Python - property() function

Traditional object-oriented languages like Java and C# use properties in a class to encapsulate data. Property includes the getter and setter method to access encapsulated data. A class in Python can also include properties by using the property() function.

Consider the following Python script which defines the person class as having the getter and setter methods. The getname() method returns the value of the private instance attribute __name, while the setname() method assigns the value to the __name attribute.

Example: person.py
class person:
    def __init__(self, name="Guest"):
        self.__name=name
    def setname(self, name):
        self.__name=name
    def getname(self):
        return self.__name

The following interactive session shows the implementation of the person class from the above script.

>>> from person import person
>>> p1=person()
>>> p1.getname()
'Guest'
>>> p1.setname('Bill')
>>> p1.getname()
'Bill'

As you can see above, the p1.getname() method returns the value of attribute __name and the setname() method assigns a value to it. However, it would be nice if the getter and setter functions were called implicitly when we access an attribute, just like a property in Java and C#. This is where Python's built-in property() function comes in handy.

The property() method in Python provides an interface to instance attributes. It encapsulates instance attributes and provides a property, same as Java and C#.

The property() method takes the get, set and delete methods as arguments and returns an object of the property class.

Signature:
prop=property(getter, setter, deleter, docstring)

The following example demonstrates how to create a property in Python using the property() function.

Example: property() function
class person:
    def __init__(self):
        self.__name=''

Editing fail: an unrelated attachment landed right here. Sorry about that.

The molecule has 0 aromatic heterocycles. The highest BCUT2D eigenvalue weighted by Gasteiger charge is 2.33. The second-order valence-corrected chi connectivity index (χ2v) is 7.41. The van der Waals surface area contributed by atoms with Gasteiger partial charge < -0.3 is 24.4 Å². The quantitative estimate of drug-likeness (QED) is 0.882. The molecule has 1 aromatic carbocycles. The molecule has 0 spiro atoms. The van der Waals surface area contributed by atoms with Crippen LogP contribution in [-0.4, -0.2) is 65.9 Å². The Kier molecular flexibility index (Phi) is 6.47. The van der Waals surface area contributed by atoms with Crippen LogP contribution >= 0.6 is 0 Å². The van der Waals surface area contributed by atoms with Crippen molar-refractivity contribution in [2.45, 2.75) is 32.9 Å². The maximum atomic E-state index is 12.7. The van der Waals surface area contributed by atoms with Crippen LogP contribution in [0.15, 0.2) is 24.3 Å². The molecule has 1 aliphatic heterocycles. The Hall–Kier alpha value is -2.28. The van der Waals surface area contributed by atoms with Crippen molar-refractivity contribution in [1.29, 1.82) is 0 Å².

def setname(self, name):
        print('setname() called')
        self.__name=name
    def getname(self):
        print('getname() called')
        return self.__name
    name=property(getname, setname)

In the above example, property(getname, setname) returns the property object and assigns it to name. Thus, the name property hides the private instance attribute __name. The name property is accessed directly, but internally it will invoke the getname() or setname() method, as shown below.

>>> from person import person
>>> p1=person()
>>> p1.name="Steve"
setname() called
>>> p1.name
getname() called
'Steve'

As you can see above, the getname() method gets called automatically when we access the name property. In the same way, the setname method gets called when we assign a value to the name property. It also hides the instance attribute __name.

In the same way, you can specify a deleter method for the property, as shown in the below script.

Example: property() function
class person:
    def __init__(self, name):
        self.__name=name
    def setname(self, name):
        print('setname() called')
        self.__name=name
    def getname(self):
        print('getname() called')
        return self.__name
    def delname(self):
        print('delname() called')
        del self.__name
    name=property(getname, setname, delname)

The delname() function would be invoked when you delete the name property.

>>> from person import person
>>> p1=person()
>>> p1.name="Steve"
setname() called
>>> del p1.name
delname() called

In this way, we can define a property in the class using the property() function in Python.

@property decorator makes it easy to declare a property instead of calling the property() function. Learn about it next.